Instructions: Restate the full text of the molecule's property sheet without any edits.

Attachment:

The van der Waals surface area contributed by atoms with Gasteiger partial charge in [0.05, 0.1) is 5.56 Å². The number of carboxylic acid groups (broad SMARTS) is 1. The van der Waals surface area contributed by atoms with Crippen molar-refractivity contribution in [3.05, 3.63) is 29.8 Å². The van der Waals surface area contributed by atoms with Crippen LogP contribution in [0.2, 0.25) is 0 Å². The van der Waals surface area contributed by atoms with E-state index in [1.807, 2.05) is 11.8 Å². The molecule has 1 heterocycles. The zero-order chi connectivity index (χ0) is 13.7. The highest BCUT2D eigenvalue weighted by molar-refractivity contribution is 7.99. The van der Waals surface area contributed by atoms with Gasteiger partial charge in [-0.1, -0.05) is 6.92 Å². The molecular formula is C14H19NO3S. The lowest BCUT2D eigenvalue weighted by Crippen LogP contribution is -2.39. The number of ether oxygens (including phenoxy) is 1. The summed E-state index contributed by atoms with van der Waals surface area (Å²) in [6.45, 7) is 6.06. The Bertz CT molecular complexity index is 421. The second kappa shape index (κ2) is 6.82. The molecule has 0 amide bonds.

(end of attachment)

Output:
The van der Waals surface area contributed by atoms with Gasteiger partial charge in [0.05, 0.1) is 5.56 Å². The number of carboxylic acid groups (broad SMARTS) is 1. The van der Waals surface area contributed by atoms with Crippen molar-refractivity contribution in [3.05, 3.63) is 29.8 Å². The van der Waals surface area contributed by atoms with Crippen LogP contribution in [0.2, 0.25) is 0 Å². The van der Waals surface area contributed by atoms with E-state index in [1.807, 2.05) is 11.8 Å². The molecule has 1 heterocycles. The zero-order chi connectivity index (χ0) is 13.7. The highest BCUT2D eigenvalue weighted by molar-refractivity contribution is 7.99. The van der Waals surface area contributed by atoms with Gasteiger partial charge in [-0.1, -0.05) is 6.92 Å². The molecular formula is C14H19NO3S. The lowest BCUT2D eigenvalue weighted by Crippen LogP contribution is -2.39. The number of ether oxygens (including phenoxy) is 1. The summed E-state index contributed by atoms with van der Waals surface area (Å²) in [6.45, 7) is 6.06. The Bertz CT molecular complexity index is 421. The second kappa shape index (κ2) is 6.82. The molecule has 0 amide bonds.